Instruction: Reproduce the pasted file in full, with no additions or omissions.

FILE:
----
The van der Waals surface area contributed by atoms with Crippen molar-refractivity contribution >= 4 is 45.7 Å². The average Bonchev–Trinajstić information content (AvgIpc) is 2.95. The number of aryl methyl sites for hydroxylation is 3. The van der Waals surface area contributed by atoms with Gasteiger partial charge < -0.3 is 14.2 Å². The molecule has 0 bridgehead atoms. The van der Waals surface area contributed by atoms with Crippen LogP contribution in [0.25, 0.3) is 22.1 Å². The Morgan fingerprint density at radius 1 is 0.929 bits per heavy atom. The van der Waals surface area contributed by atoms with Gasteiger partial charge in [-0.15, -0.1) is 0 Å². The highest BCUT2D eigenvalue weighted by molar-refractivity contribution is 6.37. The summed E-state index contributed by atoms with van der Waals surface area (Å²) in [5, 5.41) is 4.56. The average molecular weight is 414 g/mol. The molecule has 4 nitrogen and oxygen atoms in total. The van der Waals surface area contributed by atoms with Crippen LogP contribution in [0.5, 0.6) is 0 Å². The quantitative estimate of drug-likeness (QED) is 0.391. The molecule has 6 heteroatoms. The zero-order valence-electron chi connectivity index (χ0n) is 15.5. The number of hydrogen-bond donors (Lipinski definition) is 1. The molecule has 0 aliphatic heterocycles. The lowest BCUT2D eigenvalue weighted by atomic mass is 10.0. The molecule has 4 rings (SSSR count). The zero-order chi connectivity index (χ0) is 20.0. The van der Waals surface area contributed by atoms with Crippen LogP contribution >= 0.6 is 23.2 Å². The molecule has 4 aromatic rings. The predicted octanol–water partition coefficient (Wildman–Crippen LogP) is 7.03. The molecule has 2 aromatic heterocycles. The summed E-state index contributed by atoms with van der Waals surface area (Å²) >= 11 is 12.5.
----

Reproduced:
The van der Waals surface area contributed by atoms with Crippen molar-refractivity contribution >= 4 is 45.7 Å². The average Bonchev–Trinajstić information content (AvgIpc) is 2.95. The number of aryl methyl sites for hydroxylation is 3. The van der Waals surface area contributed by atoms with Gasteiger partial charge < -0.3 is 14.2 Å². The molecule has 0 bridgehead atoms. The van der Waals surface area contributed by atoms with Crippen LogP contribution in [0.25, 0.3) is 22.1 Å². The Morgan fingerprint density at radius 1 is 0.929 bits per heavy atom. The van der Waals surface area contributed by atoms with Gasteiger partial charge in [-0.15, -0.1) is 0 Å². The highest BCUT2D eigenvalue weighted by molar-refractivity contribution is 6.37. The summed E-state index contributed by atoms with van der Waals surface area (Å²) in [5, 5.41) is 4.56. The average molecular weight is 414 g/mol. The molecule has 4 nitrogen and oxygen atoms in total. The van der Waals surface area contributed by atoms with Crippen LogP contribution in [0.5, 0.6) is 0 Å². The quantitative estimate of drug-likeness (QED) is 0.391. The molecule has 6 heteroatoms. The zero-order valence-electron chi connectivity index (χ0n) is 15.5. The number of hydrogen-bond donors (Lipinski definition) is 1. The molecule has 0 aliphatic heterocycles. The lowest BCUT2D eigenvalue weighted by atomic mass is 10.0. The molecule has 4 rings (SSSR count). The zero-order chi connectivity index (χ0) is 20.0. The van der Waals surface area contributed by atoms with Crippen LogP contribution >= 0.6 is 23.2 Å². The molecule has 4 aromatic rings. The predicted octanol–water partition coefficient (Wildman–Crippen LogP) is 7.03. The molecule has 2 aromatic heterocycles. The summed E-state index contributed by atoms with van der Waals surface area (Å²) >= 11 is 12.5.